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The models were then equilibrated by a series of energy minimization and molecular dynamics runs. The crystal structures for the semicrystalline polymers were generated by using Crystal Cell.

The quality of the resulting structure for both amorphous and cystalline structures were tested by comparing the X-ray scattering patterns determined from the molecular models with experimental data. The simulated bulk structures were then subjected to three different methods for evaluating their mechanical behaviour: the static method, developed by Theodorou and Suter[3]; the fluctuation method of Parinello and Rahman[4]; and the dynamic method, originally introduced by Berendsen et al.

In the static method, each structure was subjected to a number of successive deformations followed by a reminimization in order to map out the energy hypersurface and subsequently determine the elastic modulus.

The dynamic method involves using constant stress molecular dynamics to measure the stress-strain behavior of a material subjected to an applied load. For the dynamic method a force field united atoms and a software developed in the group of Professor J. Clark from Manchester University was used[7].

The fluctuation method makes use of the fact that the elastic constants appear in the fluctuation formulae applied to statistical ensembles obtained by simulation.

Liquid Crystalline Polymers

For the static method, the procedure is illustrated in Fig. The methods were tested on several amorpous and semicystalline polymers polysulfone, polyethersulfone, polypropylene. Investigations for other polymers are in progress PEEK, polyethylene. As pointed out above, the mother lamellae were detected in parallel in the SAXS measurement. All of these data suggest that, in the time region II , the mother lamellae consisted mainly of the hexagonal phase with the conformationally disordered chain segments. The WAXD data should show the peak of the hexagonal phase clearly in order to confirm this conclusion [ 18 ].

However, as shown in Figure 10 a, the diffraction angle region predicted for the hexagonal peak was covered with a strong amorphous halo, making it difficult to judge the existence of the hexagonal phase peak. Then, the integrated intensity of the whole broad peak was evaluated, the intensity of which was found to change at the two stages. The broad peak intensity started to decrease in the time region II and plateaued for a while. Then it decreased steeply Figure 10 b ; at this moment the orthorhombic peaks started to appear. This behavior strongly suggests the presence of the intermediate hexagonal phase before the appearance of the orthorhombic phase.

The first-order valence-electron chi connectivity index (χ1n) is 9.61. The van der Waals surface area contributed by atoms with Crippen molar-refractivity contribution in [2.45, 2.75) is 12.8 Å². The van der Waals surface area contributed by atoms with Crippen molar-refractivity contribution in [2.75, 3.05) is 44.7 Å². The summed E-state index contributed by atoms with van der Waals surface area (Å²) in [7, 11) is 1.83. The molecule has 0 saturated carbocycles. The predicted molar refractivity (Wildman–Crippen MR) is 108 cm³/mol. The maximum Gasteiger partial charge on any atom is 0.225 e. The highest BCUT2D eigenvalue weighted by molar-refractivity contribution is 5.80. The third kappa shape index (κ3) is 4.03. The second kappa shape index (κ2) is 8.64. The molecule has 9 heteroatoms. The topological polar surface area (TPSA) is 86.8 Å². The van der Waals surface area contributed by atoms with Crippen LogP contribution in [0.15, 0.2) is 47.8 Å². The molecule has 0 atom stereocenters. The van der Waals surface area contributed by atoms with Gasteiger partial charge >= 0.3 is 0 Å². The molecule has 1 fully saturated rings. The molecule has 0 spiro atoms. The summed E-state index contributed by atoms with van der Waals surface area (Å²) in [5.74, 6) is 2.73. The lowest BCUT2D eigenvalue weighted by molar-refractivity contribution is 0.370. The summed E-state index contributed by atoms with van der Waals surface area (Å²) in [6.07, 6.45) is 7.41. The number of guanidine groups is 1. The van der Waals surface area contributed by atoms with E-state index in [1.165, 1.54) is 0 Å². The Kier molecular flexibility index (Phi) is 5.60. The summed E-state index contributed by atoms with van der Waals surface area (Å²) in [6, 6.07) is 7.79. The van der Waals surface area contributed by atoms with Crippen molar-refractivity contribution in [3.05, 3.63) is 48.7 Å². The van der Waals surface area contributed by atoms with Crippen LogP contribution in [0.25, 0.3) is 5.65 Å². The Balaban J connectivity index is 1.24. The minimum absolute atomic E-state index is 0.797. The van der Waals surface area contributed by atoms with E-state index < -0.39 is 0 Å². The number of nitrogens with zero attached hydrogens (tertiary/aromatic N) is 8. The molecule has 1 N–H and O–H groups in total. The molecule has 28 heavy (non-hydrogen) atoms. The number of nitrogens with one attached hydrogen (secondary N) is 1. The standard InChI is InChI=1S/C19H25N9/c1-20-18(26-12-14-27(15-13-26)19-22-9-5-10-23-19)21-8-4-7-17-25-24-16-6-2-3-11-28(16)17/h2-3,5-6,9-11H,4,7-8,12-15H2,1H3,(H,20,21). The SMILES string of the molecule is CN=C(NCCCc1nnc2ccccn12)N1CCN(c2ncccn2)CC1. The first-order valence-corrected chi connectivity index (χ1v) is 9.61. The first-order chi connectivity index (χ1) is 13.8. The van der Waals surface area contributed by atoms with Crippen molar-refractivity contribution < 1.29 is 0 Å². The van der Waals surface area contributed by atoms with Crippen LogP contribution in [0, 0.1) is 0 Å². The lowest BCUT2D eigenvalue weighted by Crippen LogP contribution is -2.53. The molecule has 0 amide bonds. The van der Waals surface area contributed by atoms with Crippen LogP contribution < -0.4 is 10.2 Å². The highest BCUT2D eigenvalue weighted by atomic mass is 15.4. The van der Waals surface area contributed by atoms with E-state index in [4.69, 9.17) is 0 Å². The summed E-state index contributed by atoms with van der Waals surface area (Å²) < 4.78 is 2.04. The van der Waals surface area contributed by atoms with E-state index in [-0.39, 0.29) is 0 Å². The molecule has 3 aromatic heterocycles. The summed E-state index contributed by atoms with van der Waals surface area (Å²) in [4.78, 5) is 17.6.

With the passage of time, the intensity of the disordered trans IR band decreased gradually, but it was detected even in the time region III. Time dependence of a WAXD profile and b the intensity of the amorphous halo and reflection obtained in the isothermal crystallization of high-density polyethylene. In this way, the hexagonal phase transforms to the structurally regular orthorhombic phase.

The daughter lamellae started to appear in the amorphous region and coexisted with the mother lamellae. Even after the several tens of minutes, where the orthorhombic phase increased appreciably, the signal of the intermediate state was detected, as known from the observation of the disordered-trans IR band. Besides, the WAXD and peaks increased the intensity gradually, not sharply.

As shown in Figure 11 , one model satisfying these observations may be illustrated in such a way that the disordered lamellae grew still in the time region III , and they were regularized to the orthorhombic phase. Strobl et al. However, it is still ambiguous whether the intermediate phase generates only at the front face or it remains inside the regular lamellar plate and coexists with the orthorhombic phase Figure 11 b. The same question might be invoked also for the daughter lamellae.

There are four possibilities regarding the daughter lamellae: they are generated in the amorphous region among the mother lamellae as the intermediate phase and transforms to the orthorhombic phase in a later stage Figure 11 c,d , or they exist totally as the intermediate phase Figure 11 e,f. Aliphatic nylon consists of the alternate arrangement of methylene segments and amide groups along the chain axis.